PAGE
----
Hours after James Deen denied the rape allegations made by his ex Stoya, two more women came forward with a similar claim. In an essay published on the Daily Beast, former adult performer Tori Lux described an assault that took place on a porn shoot in 2011.
According to Lux, Deen got aggressive with her after she finished her shoot. (He was on set, but not filming with her that day.)
“I hadn’t even had time to dress myself when he said, with a smirk on his face, ‘Tori Lux, would you like to sniff my testicles?’ ‘Nope,’ I replied in a neutral tone. ‘I’ll repeat myself: Tori Lux, would you like to sniff my testicles?’ he asked, more aggressively this time. I replied with a firm ‘No,’ in order to establish my boundary—which James then disregarded by grabbing me by the throat and shoving me down onto a mattress on the floor.
He proceeded to straddle my chest, pinning down my arms with his knees. Then, he raised his hand high above his head, swinging it down and hitting me in the face and head with an open palm. He did this five or six times—hard—before finally getting off of me.”
Lux alleged that she stood up after the initial attack, before being grabbed again by Deen. He then “shoved me to my knees, forcing my face into his crotch several times before shoving me to the floor,” she wrote. According to Lux, there were witnesses on the set, but no one intervened. She declined to pursue police assistance because of a widely held assumption about sex workers. People generally, and police specifically, “tend to believe that sex workers have placed themselves in harm’s way, and therefore can’t be assaulted,” she wrote.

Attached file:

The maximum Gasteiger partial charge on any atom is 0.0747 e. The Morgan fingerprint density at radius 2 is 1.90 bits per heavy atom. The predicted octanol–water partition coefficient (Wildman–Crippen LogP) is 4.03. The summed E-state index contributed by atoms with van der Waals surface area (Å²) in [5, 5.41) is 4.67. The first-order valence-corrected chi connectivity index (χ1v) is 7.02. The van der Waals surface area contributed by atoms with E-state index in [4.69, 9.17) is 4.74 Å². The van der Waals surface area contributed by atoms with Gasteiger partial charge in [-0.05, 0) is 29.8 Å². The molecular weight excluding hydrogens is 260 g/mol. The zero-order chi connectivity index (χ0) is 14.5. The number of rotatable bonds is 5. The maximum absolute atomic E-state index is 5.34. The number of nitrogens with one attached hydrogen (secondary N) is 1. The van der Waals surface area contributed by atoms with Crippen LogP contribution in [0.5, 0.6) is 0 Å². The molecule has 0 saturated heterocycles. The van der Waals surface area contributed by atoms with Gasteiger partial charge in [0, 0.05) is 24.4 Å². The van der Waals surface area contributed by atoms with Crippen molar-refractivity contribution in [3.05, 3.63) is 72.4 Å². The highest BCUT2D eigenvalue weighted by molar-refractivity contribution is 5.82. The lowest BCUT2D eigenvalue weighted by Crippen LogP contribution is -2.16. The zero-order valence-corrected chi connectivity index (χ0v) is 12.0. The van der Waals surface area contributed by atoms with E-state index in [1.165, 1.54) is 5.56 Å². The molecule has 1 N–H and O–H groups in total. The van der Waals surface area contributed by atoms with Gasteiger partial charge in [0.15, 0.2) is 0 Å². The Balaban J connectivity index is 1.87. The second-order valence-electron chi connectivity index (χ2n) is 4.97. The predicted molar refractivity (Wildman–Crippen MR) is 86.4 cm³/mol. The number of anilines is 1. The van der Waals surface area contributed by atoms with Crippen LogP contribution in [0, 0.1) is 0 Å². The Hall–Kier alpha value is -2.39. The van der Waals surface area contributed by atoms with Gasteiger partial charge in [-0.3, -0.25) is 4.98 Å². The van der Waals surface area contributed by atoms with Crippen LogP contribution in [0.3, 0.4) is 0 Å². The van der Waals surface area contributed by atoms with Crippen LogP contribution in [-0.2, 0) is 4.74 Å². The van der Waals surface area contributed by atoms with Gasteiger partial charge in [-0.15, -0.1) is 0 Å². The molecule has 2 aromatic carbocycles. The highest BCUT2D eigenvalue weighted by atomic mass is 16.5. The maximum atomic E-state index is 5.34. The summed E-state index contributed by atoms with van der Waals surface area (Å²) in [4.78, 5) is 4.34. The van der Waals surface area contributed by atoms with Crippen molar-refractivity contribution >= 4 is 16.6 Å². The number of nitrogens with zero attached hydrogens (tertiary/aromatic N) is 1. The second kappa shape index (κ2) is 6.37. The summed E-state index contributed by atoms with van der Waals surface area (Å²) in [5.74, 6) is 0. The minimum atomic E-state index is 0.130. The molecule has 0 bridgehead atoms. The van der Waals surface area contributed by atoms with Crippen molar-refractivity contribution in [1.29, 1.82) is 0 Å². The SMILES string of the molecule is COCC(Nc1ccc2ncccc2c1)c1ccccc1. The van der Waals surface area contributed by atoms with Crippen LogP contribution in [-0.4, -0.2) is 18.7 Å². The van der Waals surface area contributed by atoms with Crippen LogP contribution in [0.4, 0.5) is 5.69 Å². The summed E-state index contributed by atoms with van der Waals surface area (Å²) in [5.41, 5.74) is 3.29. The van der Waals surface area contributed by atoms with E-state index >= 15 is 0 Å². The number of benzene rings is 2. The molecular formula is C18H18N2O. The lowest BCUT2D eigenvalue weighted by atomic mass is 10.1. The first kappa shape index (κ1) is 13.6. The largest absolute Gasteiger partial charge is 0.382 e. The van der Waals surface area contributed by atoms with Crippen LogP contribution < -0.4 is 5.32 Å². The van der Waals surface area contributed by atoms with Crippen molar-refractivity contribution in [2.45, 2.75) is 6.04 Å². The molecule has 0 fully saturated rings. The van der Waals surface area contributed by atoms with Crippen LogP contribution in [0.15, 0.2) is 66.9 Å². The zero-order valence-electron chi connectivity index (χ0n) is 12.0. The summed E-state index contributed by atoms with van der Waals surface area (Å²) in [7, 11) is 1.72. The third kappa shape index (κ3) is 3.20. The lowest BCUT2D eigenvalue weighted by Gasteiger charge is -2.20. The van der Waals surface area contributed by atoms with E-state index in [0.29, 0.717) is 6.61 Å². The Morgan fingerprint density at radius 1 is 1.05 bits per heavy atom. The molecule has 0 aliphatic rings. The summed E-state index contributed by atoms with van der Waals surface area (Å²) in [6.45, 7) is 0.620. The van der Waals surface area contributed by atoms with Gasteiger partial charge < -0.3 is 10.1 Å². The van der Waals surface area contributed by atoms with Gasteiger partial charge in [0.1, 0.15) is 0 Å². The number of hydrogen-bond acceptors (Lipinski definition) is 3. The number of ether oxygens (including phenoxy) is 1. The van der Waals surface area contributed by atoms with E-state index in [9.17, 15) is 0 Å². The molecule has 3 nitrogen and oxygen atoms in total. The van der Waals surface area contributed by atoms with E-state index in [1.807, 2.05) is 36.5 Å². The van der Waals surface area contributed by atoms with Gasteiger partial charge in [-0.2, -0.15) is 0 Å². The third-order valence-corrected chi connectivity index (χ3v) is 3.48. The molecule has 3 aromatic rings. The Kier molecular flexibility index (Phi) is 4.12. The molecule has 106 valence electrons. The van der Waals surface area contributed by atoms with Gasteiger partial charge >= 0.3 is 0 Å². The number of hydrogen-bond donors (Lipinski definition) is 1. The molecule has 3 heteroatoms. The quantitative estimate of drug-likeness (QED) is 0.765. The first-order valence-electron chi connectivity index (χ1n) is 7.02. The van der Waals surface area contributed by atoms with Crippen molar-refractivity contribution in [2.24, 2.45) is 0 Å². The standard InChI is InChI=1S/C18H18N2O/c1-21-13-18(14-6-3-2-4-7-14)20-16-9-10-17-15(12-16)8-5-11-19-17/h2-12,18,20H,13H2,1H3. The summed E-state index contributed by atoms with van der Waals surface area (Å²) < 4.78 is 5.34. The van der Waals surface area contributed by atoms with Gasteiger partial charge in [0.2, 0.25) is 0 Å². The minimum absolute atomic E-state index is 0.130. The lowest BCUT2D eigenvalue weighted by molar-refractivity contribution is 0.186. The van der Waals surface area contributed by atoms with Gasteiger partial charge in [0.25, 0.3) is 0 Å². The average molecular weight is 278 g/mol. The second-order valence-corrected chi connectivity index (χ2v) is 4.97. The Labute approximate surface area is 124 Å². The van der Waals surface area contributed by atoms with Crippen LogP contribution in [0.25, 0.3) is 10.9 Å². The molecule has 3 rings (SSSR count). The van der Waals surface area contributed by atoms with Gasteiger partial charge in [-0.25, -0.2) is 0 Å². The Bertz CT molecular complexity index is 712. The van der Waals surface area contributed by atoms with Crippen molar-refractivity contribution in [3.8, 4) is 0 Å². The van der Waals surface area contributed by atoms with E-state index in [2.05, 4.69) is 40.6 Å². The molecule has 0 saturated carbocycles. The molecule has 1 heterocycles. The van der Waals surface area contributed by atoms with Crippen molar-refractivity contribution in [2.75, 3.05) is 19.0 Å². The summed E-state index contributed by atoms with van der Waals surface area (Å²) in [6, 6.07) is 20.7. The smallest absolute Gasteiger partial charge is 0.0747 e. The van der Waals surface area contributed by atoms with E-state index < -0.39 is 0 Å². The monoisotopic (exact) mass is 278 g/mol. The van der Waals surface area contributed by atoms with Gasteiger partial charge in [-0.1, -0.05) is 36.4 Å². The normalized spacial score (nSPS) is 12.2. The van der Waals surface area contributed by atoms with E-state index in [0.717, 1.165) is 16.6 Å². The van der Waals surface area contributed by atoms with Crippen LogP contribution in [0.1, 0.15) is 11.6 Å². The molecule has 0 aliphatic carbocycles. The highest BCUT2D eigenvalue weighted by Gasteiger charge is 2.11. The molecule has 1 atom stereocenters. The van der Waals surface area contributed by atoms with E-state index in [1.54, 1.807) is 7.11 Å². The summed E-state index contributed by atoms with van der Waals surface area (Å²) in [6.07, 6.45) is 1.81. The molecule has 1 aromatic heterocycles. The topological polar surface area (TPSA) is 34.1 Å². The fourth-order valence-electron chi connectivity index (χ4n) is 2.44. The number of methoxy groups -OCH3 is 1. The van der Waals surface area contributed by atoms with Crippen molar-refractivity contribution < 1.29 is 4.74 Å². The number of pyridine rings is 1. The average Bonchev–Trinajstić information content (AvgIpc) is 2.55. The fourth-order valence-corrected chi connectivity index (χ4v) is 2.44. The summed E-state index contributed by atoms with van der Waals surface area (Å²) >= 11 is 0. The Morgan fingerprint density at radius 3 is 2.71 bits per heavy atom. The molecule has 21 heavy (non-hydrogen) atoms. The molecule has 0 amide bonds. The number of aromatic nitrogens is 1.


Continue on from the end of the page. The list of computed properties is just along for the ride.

A few hours later, the Daily Beast followed up on her essay, asking “James Deen, the Bill Cosby of Porn?” when Ashley Fires, another adult actress, came forward with her own allegations of assault. She says that Deen is the only performer she refuses to work with:
“The reason I put him on my ‘no list’ was because he almost raped me,” said Fires. “The only time I’d ever seen this guy, he walked into the green room at Kink [studios], picks up Jessie Cox like a caveman, grabs her by the hair, and takes her off somewhere… and I can only imagine.”
“Later on that night, I was getting out of the shower of the communal bathroom at Kink, I reach for my towel to dry off, and he comes up from behind me and pushes himself and his erection into my butt,” she continued. “He pushes me against the sink and starts grabbing on me and I was like, ‘No, no, no James, no,’ and he released me from his grasp, and says, ‘You know, later if you want to fuck around I’m in room whatever-it-was. I was like, ‘Fuck you.’ I didn’t even know this guy, he was so out of line and entitled with my body.”
A year or so after the incident, Fires says, Deen ordered her to “stop telling people about it.” She says she had to defend her decision not to work with him to others within the business, and that Deen suggested she should claim that he reminded her of her brother.
It seems that others in the industry have been looking to avoid Deen, too: Actress Sydney Leathers told the Daily Beast that Joanna Angel, an actress who’s voiced her support for Stoya, “told me when I first got into the business that I should avoid him — that he has boundary issues, basically that he tries to break women.”
They’re no longer the only ones refusing to work with Deen: His most frequent employers have now taken a stand, too. Kink.com, the U.S.’s most prominent BDSM producer (and which has made hundreds of films with Deen), announced on Monday that it has cut ties with him because “consent is sacrosanct.” The Frisky ended its What Would James Deen Do? column as well, and the ads linking back to his site on the published columns should be gone later today.